The House of Representatives Standing Committee on Tax and Revenue released its final recommendations that the government can undertake to boost housing affordability following its inquiry into housing affordability and supply in Australia.
The report outlined several recommendations on the supply and demand sides, which involve policies on taxes, funding, and government support.
Policy changes to support demand
CoreLogic research director Tim Lawless said one of the biggest recommendations is convincing state governments to adjust their stamp duty policies
“State governments should replace stamp duty with land tax, phased in over time — this change would support housing turnover, remove unnecessary obstacles to home ownership and stabilise government revenues,” he said.
Over the 2019-2020 financial year, stamp duty on conveyances comprised 18.1% of all state and local government revenue. The surge in house prices over the past year could have potentially boosted this figure through the recent financial year.
Mr Lawless said stamp duty in NSW, for instance, are adjusted each year in line with movements in the Sydney consumer price index (CPI).
Over the past decade, Sydney’s CPI has increased by a total of 21.8% while housing values have more than doubled, up 109.5% over the same period.
“The result is a significant amount of bracket creep that has pushed roughly half of Sydney dwelling sales over the past year into the highest stamp duty bracket where home buyers are lumped with a minimum of $42,240 plus $5.50 for every $100 over the upper threshold amount of $1,043,000,” Mr Lawless said.
“Since the NSW government conducted a review into stamp duty reform, which specifically involved a transition away from stamp duty towards the option of a perpetual land tax, the state treasurer has noted a move to a land tax regime is one of many options.”
Another recommendation is allowing first-home buyers access their superannuation as a form of collateral on a home loan.
Mr Lawless said this would provide some first home buyers with a substantial head start in accessing the market.
“At first glance, allowing anyone to use their superannuation as a home loan guarantee would presumably most benefit high income earners — to make a scheme more equitable, its implementation may include income caps or a maximum on the value that can be used as collateral,” he said.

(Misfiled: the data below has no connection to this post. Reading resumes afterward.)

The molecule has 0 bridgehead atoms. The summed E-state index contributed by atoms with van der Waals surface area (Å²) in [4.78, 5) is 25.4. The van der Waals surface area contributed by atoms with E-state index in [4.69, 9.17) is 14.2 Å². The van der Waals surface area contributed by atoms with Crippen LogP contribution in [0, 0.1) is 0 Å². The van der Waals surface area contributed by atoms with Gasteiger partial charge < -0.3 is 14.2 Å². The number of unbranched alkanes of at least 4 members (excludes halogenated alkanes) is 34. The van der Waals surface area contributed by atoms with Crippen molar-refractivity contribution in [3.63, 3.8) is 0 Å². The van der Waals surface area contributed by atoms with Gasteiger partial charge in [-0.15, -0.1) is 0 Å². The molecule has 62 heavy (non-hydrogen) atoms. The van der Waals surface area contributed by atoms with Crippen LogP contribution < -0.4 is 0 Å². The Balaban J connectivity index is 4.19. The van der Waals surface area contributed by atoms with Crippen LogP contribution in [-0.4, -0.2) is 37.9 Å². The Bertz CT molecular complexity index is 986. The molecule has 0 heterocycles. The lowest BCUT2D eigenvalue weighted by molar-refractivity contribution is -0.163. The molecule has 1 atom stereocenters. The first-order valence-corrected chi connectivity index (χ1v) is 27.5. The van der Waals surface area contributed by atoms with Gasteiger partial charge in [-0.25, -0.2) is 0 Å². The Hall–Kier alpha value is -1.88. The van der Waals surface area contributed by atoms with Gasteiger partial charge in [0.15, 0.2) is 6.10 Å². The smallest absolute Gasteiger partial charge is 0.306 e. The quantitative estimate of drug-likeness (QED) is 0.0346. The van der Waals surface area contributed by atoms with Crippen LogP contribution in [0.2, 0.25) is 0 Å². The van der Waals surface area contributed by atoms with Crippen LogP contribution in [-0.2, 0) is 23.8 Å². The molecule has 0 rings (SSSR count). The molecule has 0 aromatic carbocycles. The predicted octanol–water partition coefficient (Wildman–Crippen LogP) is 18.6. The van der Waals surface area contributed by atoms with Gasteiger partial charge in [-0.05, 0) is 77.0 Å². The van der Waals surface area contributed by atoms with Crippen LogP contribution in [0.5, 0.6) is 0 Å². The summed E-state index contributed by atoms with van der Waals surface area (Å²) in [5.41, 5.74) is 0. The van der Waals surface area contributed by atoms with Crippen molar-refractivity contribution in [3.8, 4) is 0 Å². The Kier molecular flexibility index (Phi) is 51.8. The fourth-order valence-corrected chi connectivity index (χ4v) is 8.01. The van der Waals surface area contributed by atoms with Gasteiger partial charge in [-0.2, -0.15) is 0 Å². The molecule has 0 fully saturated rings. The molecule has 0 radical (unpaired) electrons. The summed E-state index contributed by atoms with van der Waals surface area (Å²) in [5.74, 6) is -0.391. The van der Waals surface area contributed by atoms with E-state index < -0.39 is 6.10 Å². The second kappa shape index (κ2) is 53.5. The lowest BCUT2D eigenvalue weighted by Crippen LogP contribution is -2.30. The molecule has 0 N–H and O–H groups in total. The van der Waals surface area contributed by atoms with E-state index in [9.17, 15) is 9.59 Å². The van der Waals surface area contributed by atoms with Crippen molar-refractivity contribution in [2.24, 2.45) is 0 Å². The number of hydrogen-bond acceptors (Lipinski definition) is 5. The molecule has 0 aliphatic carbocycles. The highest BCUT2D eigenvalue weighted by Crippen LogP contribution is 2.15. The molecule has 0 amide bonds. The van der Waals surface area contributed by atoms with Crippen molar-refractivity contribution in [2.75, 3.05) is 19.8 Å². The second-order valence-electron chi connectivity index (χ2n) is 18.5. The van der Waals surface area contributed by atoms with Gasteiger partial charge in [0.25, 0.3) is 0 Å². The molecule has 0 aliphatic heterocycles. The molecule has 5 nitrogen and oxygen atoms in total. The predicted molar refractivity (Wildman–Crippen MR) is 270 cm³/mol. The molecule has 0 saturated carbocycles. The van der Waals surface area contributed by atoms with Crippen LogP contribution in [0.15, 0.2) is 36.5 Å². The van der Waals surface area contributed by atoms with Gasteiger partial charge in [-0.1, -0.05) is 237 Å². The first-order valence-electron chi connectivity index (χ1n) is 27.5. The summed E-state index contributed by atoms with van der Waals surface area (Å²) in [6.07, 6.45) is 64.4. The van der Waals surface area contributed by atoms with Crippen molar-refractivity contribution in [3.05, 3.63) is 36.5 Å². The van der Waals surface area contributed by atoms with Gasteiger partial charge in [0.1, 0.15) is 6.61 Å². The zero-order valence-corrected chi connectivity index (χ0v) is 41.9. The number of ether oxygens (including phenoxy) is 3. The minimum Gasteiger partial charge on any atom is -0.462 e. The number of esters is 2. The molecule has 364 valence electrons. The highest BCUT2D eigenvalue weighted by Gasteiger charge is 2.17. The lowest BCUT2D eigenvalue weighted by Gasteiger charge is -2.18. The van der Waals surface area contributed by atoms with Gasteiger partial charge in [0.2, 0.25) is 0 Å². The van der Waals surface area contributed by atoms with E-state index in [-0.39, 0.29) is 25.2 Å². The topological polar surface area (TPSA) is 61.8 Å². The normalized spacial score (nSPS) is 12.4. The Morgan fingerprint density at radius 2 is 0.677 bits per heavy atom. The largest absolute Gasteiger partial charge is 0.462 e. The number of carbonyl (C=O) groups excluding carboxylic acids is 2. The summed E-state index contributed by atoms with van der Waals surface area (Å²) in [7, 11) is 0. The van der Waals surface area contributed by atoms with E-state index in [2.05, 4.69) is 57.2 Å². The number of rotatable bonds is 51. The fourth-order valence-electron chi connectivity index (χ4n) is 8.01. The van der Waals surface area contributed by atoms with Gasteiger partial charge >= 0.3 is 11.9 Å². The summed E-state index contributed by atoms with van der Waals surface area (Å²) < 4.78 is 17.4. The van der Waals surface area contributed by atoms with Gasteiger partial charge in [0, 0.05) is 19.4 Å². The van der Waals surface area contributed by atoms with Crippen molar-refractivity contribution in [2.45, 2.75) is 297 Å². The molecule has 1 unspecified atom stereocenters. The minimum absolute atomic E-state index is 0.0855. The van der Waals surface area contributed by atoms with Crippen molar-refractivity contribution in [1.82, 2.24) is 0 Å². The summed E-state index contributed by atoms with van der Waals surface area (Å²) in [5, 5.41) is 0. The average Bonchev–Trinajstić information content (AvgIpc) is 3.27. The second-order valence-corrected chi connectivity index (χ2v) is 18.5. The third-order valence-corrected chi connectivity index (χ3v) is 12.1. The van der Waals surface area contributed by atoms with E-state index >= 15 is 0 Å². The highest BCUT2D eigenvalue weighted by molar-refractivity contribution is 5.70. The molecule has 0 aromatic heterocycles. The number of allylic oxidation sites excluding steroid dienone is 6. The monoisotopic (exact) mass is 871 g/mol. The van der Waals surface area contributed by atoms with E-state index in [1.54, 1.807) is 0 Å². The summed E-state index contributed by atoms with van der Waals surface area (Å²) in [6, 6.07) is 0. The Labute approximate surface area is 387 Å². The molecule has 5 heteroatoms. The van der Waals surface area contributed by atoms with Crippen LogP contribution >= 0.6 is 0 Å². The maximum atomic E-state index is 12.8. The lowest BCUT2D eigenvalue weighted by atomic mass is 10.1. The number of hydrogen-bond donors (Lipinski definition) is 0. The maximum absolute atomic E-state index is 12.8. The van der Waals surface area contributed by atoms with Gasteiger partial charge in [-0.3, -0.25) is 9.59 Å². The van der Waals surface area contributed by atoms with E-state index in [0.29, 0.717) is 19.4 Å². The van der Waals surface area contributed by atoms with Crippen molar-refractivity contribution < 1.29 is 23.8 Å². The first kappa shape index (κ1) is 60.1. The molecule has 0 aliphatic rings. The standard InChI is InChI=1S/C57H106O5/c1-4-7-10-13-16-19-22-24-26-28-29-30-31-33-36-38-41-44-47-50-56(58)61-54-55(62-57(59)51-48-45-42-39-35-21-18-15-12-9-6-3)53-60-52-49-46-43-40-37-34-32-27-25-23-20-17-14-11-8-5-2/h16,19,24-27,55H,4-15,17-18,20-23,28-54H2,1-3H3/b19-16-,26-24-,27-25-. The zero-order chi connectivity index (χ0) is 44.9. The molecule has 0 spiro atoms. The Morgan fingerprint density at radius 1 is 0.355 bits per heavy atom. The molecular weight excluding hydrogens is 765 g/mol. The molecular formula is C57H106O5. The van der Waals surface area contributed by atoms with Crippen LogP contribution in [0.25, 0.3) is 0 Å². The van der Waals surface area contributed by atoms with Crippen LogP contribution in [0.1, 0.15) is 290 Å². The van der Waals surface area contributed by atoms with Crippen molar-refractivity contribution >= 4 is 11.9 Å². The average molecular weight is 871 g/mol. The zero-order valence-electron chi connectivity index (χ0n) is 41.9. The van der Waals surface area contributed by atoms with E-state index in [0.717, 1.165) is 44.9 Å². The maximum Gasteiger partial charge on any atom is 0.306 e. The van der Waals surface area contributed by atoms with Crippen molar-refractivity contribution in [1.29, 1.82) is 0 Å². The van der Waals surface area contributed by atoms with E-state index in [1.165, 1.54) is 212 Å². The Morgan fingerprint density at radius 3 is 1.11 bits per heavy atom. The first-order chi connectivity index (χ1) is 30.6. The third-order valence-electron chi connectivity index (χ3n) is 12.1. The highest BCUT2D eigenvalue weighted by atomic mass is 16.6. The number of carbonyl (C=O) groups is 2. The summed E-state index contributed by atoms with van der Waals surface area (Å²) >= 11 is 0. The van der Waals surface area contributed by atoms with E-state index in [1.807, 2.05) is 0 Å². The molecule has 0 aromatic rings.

“Another factor helping to offset the risk of super as part of first home purchases is that home ownership is recognised as a key pillar of retirement wealth.”
Recommendations to boost supply
On the supply side, Mr Lawless said one of the biggest recommendations is for the federal government to incentivise and guide strategic planning outcomes at the state and local government level.
“An example would be financial assistance for better state planning policy and administration of that policy, as well as rewarding better policy administration such as a more streamlined approvals process or bringing infrastructure contributions in line with social costs,” Mr Lawless said.
Another proposed policy involves implementing federal government schemes supporting private sector delivery of affordable housing options.
“This could include rent-to-own options providing affordable home ownership to disadvantaged members of the community such as low to medium income earners, people experiencing homelessness and women escaping domestic violence,” Mr Lawless said.
Other supply-side recommendations include:
· Higher dwelling densities in appropriate locations, such as areas with underutilised transport infrastructure
· Provide of grants to the states and local councils for delivering affordable housing supply
· Reform developer contributions
· Conduct a review into build-to-rent markets
· Support the concessional loans from National Housing Finance and Investment Corporation (NHFIC) to fund infrastructure projects and community housing providers
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